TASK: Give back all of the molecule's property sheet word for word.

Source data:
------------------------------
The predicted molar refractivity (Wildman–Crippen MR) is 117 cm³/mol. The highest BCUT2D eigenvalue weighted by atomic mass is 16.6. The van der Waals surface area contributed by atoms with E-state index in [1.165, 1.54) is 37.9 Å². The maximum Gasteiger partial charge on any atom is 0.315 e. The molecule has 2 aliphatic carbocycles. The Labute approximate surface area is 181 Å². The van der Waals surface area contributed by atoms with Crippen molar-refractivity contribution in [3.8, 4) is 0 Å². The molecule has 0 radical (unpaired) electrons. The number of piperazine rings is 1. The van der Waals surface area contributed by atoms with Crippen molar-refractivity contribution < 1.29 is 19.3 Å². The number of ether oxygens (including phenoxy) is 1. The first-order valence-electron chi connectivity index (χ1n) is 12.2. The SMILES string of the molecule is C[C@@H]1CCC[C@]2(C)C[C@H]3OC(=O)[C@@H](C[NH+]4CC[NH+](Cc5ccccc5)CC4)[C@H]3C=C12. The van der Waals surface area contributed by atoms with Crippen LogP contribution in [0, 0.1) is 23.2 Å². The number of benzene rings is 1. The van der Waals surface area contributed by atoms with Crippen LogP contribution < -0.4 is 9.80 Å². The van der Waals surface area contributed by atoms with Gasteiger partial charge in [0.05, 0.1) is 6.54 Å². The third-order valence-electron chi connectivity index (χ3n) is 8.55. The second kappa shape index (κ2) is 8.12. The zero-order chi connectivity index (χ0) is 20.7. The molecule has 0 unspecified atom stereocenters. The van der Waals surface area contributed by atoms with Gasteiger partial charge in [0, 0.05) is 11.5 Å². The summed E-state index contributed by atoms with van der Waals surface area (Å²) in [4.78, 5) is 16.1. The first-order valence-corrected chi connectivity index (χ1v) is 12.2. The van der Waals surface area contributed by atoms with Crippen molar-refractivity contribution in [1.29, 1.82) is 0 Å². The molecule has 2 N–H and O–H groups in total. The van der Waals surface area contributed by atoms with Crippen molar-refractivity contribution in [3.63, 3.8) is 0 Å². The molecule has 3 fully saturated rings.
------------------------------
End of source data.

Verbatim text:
The predicted molar refractivity (Wildman–Crippen MR) is 117 cm³/mol. The highest BCUT2D eigenvalue weighted by atomic mass is 16.6. The van der Waals surface area contributed by atoms with E-state index in [1.165, 1.54) is 37.9 Å². The maximum Gasteiger partial charge on any atom is 0.315 e. The molecule has 2 aliphatic carbocycles. The Labute approximate surface area is 181 Å². The van der Waals surface area contributed by atoms with Crippen molar-refractivity contribution in [3.8, 4) is 0 Å². The molecule has 0 radical (unpaired) electrons. The number of piperazine rings is 1. The van der Waals surface area contributed by atoms with Crippen molar-refractivity contribution < 1.29 is 19.3 Å². The number of ether oxygens (including phenoxy) is 1. The first-order valence-electron chi connectivity index (χ1n) is 12.2. The SMILES string of the molecule is C[C@@H]1CCC[C@]2(C)C[C@H]3OC(=O)[C@@H](C[NH+]4CC[NH+](Cc5ccccc5)CC4)[C@H]3C=C12. The van der Waals surface area contributed by atoms with Crippen LogP contribution in [0, 0.1) is 23.2 Å². The number of benzene rings is 1. The van der Waals surface area contributed by atoms with Crippen LogP contribution < -0.4 is 9.80 Å². The van der Waals surface area contributed by atoms with Gasteiger partial charge in [0.05, 0.1) is 6.54 Å². The third-order valence-electron chi connectivity index (χ3n) is 8.55. The second kappa shape index (κ2) is 8.12. The zero-order chi connectivity index (χ0) is 20.7. The molecule has 0 unspecified atom stereocenters. The van der Waals surface area contributed by atoms with Gasteiger partial charge in [0, 0.05) is 11.5 Å². The summed E-state index contributed by atoms with van der Waals surface area (Å²) in [4.78, 5) is 16.1. The first-order valence-corrected chi connectivity index (χ1v) is 12.2. The van der Waals surface area contributed by atoms with Crippen molar-refractivity contribution in [1.29, 1.82) is 0 Å². The molecule has 2 N–H and O–H groups in total. The van der Waals surface area contributed by atoms with Crippen molar-refractivity contribution in [3.63, 3.8) is 0 Å². The molecule has 3 fully saturated rings.